Week of June 22, 2018
Welcoming the Huddled Masses
The analytical psychologist Carl Jung defined synchronicity as “meaningful coincidences with no causal relationship yet seeming to be meaningfully related.” This week I see synchronicity in the annual observance of the U.N.World Refugee Day (June 20); the tragic, painful, distressing governmental separation of children and parents at our southern border; and, in a book I am currently reading, The Soul of America: The Battle for our Better Angels by Jon Meacham.
According to Wikipedia, World Refugee Day seeks to draw the public's attention to the millions of refugees and internally displaced persons worldwide who have been forced to flee their homes due to war, conflict, and persecution. The annual commemoration in more than 100 countries is marked by a variety of events that involve government officials, humanitarian aid workers, celebrities, civilians, and the forcibly displaced themselves.
This week, here on American soil, we need no U.N. observance to draw our attention to the plight of refugees and those fleeing their homes due to violence and persecution. Thousands of adults - seeking asylum, seeking freedom, and seeking safety - are in detention for illegally crossing our borders. Thousands more children are in detention because their parents are being detained... because they resorted to desperate means in the hope of securing a place in America for their children. The politicians argue. The world looks at the bright city on a hill and wonders, “What has happened to America?
In his new book, Jon Meacham argues that throughout our history America has vacillated between reacting in fear and responding with hope. In different periods of crisis, fear has raised its ugly head leading to civil war, oppression of minorities, and rejection of the foreigner and immigrant. At times it has felt like our fears would crush our great experiment in representative democracy.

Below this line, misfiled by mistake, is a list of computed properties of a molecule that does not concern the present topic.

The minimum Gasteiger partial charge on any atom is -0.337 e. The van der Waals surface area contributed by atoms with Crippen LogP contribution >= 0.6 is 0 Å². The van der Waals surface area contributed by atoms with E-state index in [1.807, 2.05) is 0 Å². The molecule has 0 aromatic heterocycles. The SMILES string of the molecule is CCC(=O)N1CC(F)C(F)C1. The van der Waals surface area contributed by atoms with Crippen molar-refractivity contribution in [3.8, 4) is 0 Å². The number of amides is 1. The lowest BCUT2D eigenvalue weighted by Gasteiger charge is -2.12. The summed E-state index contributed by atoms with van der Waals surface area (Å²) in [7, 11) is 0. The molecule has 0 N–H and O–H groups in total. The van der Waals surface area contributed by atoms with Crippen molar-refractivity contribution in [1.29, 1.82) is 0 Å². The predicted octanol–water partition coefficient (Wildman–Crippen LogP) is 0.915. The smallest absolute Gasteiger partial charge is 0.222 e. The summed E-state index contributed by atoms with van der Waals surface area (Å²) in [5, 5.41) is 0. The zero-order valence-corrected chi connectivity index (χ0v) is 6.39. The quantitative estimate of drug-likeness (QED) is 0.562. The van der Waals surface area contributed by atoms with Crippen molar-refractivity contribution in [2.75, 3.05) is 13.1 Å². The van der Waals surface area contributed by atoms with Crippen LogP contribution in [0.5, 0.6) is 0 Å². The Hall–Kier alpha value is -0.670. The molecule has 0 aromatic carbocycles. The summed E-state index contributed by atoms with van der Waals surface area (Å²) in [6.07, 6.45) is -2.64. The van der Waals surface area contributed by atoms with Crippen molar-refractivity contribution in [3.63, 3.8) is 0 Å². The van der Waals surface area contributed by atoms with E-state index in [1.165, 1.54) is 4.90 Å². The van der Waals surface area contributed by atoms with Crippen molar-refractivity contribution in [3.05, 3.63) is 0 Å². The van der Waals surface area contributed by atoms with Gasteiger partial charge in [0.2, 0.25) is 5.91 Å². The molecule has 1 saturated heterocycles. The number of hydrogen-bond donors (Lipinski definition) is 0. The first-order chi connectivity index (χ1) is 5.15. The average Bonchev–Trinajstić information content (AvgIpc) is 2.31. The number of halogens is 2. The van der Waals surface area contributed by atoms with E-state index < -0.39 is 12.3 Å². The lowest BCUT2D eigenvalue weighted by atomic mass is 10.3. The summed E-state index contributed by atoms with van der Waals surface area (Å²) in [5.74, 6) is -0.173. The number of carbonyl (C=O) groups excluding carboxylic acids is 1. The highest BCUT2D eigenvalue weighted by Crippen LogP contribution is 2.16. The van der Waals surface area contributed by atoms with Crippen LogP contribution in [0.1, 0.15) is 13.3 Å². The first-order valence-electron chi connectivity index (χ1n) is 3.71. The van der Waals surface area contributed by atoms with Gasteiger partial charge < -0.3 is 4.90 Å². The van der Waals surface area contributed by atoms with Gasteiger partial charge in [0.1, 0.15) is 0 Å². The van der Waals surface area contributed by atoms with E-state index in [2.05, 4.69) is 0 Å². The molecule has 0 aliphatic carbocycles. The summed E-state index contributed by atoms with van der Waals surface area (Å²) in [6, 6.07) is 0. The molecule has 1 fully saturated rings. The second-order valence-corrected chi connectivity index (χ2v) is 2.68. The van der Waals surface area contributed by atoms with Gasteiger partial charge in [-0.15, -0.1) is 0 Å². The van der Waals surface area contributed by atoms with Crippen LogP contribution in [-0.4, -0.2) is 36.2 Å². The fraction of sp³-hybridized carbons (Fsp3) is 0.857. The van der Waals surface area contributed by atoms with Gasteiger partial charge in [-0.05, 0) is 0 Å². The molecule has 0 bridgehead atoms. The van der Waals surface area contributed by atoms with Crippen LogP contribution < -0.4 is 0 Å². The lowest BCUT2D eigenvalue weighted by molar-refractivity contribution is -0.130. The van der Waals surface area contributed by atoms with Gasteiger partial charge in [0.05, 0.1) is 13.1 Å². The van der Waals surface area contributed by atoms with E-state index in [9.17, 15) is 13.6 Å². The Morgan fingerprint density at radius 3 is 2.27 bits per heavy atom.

Meacham argues though, that through the leadership of progressive Presidents like the Roosevelts, Truman, and Johnson, America overcame its fears and offered a fresh ray of hope. The bad news, Meacham says, is that we live now in a time of widespread fear. The good news is that, in time, through visionary leadership and the deep goodness of the American soul, “our better angels” (Lincoln’s phrase) have prevailed. So we live with the hope these bad times, too, shall pass.
The French statesman Georges Clemenceau said, “War is too important to be left to the generals.” I think a corollary might be, “The legacy of American hospitality and the care of children are too important to be left to the politicians.”
I had two additional expressions of synchronicity this week. First, a church member dropped by to share the agony of her soul over what is happening with the children at the border, and to ask, “What can the church – even our church – do about this?” On Thursday, the PC(USA) General Assembly adopted a resolution on the separation of children at the border. I invite you to find a way to offer your own faith witness – through prayer; a note or call to your Congressman, our Senators, or the President; or, a contribution to a relief agency (including our own PC(USA) Disaster Assistance Fund).
And lastly, Meacham drew my attention back to those hope-filled words of Emma Lazarus that are emblazoned on the pedestal of the emblem of one of America’s better angels, the Statue of Liberty.
Not like the brazen giant of Greek fame,
With conquering limbs astride from land to land;
Here at our sea-washed, sunset gates shall stand
A mighty woman with a torch, whose flame
Is the imprisoned lightning, and her name
Mother of Exiles. From her beacon-hand
Glows world-wide welcome; her mild eyes command
The air-bridged harbor that twin cities frame.
“Keep, ancient lands, your storied pomp!” cries she
With silent lips. “Give me your tired, your poor,
Your huddled masses yearning to breathe free,
The wretched refuse of your teeming shore.
Send these, the homeless, tempest-tost to me,
I lift my lamp beside the golden door!”
Thanks for listening,
Please keep in your prayers:
Those with special concerns:
- Jim Armstrong
- Ann Edmunds
- Mike Livingston
Members and family serving in the military:
- Edward Allen
- Jenny Sigel Burkett
- Matthew Horton
- Nathan Thomas Meade
Please let us know if you have a joy or concern that we may lift up in prayer. Contact Mary Kay Collins, or any of our pastors. If you are in immediate need of pastoral care, please call the church office at 358-2383. During night and weekend hours, your call will be transferred to a pastor on call.
Friday, June 22
Saturday, June 23
John Kay, III
Rob Louthan, Jr.
Sunday, June 24
Monday, June 25
Anton Van Thoen
Tuesday, June 26
Wednesday, June 27
Thursday, June 28
Charlie Luck, IV
Friday, June 29